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• Building CodeLite - Linux
CppCheck Plugin - Static analysis of C/C++ code
Cppcheck does static analysis of C/C++ code. It checks for: memory leaks, mismatching allocation-deallocation, buffer overrun, and many more. The goal is 0% false positives
How does it work?
From within codelite, you can start Cppcheck by right-clicking any of:
Then select Cppcheck -> Run Cppcheck.
This will bring up the 'Cppcheck' progress report tab (part of the 'Output' view).
The 'Cppcheck' settings dialog is accessible in any of the above ways, and also from the Plugins menu, Cppcheck -> Settings.
The Checks tab allows the user to set or reset various Cppcheck options.
Exclude files tab
Add here any files to be excluded during the check. This saves time by stopping Cppcheck analysing uninteresting files.
Cppchecker often produces large numbers of particular types of warnings e.g. "Member variable 'foo' is not initialized in the constructor". These make it difficult to see other, perhaps more important, results.
The 'Add Suppression' dialog has two fields to fill. The first is just a user-visible description; as you're the user, you can enter whatever you like ;)
If, when you run Cppcheck, one of the suppressions isn't matched (there weren't any of that warning type, so the suppression wasn't needed) you'll get a worrying-looking message e.g. "information: Unmatched suppression: variableScope".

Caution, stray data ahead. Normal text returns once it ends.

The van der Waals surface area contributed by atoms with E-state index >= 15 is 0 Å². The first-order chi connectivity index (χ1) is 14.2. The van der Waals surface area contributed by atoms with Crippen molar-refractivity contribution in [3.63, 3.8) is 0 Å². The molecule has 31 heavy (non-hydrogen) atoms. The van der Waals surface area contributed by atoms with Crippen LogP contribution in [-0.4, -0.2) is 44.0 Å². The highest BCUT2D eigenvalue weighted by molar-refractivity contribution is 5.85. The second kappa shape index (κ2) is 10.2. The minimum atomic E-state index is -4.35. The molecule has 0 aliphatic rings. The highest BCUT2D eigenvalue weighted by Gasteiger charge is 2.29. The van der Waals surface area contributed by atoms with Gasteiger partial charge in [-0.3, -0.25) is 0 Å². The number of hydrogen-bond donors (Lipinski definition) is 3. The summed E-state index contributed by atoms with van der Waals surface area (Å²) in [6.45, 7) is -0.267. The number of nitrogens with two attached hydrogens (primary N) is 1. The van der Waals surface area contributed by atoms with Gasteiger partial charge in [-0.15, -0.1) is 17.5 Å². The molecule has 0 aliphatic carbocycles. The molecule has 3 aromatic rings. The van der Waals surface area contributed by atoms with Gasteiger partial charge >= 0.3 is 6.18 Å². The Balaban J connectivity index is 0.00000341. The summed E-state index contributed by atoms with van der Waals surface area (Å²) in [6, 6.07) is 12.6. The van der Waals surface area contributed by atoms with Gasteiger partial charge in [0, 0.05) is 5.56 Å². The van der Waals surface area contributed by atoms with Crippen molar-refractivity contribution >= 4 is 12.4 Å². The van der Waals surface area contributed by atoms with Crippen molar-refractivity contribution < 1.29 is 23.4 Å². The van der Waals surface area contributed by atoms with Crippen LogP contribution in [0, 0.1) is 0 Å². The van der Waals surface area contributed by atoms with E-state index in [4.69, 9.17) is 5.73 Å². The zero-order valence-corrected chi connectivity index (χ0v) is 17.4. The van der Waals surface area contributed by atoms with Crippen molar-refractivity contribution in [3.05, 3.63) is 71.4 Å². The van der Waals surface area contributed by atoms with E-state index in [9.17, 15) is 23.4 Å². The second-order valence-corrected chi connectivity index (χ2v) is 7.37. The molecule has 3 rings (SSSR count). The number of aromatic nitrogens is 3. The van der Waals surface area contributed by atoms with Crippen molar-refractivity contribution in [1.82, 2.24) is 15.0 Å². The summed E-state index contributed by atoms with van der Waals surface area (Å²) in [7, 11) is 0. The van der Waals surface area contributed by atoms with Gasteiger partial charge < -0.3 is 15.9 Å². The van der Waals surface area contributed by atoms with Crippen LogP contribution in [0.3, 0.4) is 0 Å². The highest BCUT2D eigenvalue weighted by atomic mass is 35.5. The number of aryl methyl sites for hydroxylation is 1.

Starting with CodeLite 6.0 there's sometimes an addition tab, Command-line Definitions.
This lets you pass definitions or undefines to Cppcheck that would normally be passed as command-line options when running Cppcheck direct. This is explained (a bit) in section 3 of the Cppcheck manual.
Suppose you wanted to check code where FOO was defined, or where its value was defined as 2. Your code also contains branches where FOO is undefined, or where its value != 2. Normally Cppcheck would test all the branches (or 'configurations' in Cppcheck parlance). That might result in lots of irrelevant errors and warnings. Adding a define of FOO=2 will tell Cppcheck to ignore other branches. It will be passed to Cppcheck as -DFOO=2, so don't supply the -D yourself.
Though the syntax is the same, these definitions and undefines are not anything to do with compiling or running your program. They are passed to only Cppcheck.
Similarly you can add Undefines, which will be passed as e.g. -UBAR. This tells Cppcheck specifically to ignore branches where BAR is defined.
Note that these Definitions are specific to a particular project, which is almost certainly what you'd want. Other projects in that workspace or other workspaces, and stand-alone files, are unlikely to care whether BAR is defined. This has two consequences:
Note also that all of this is relevant mostly when Coding style is checked in the Checks tab, as otherwise any warnings will probably not be emitted. Also, it's supposed not to work when the Force checking unlimited numbers of configurations box is ticked, though at least for the current version it still does.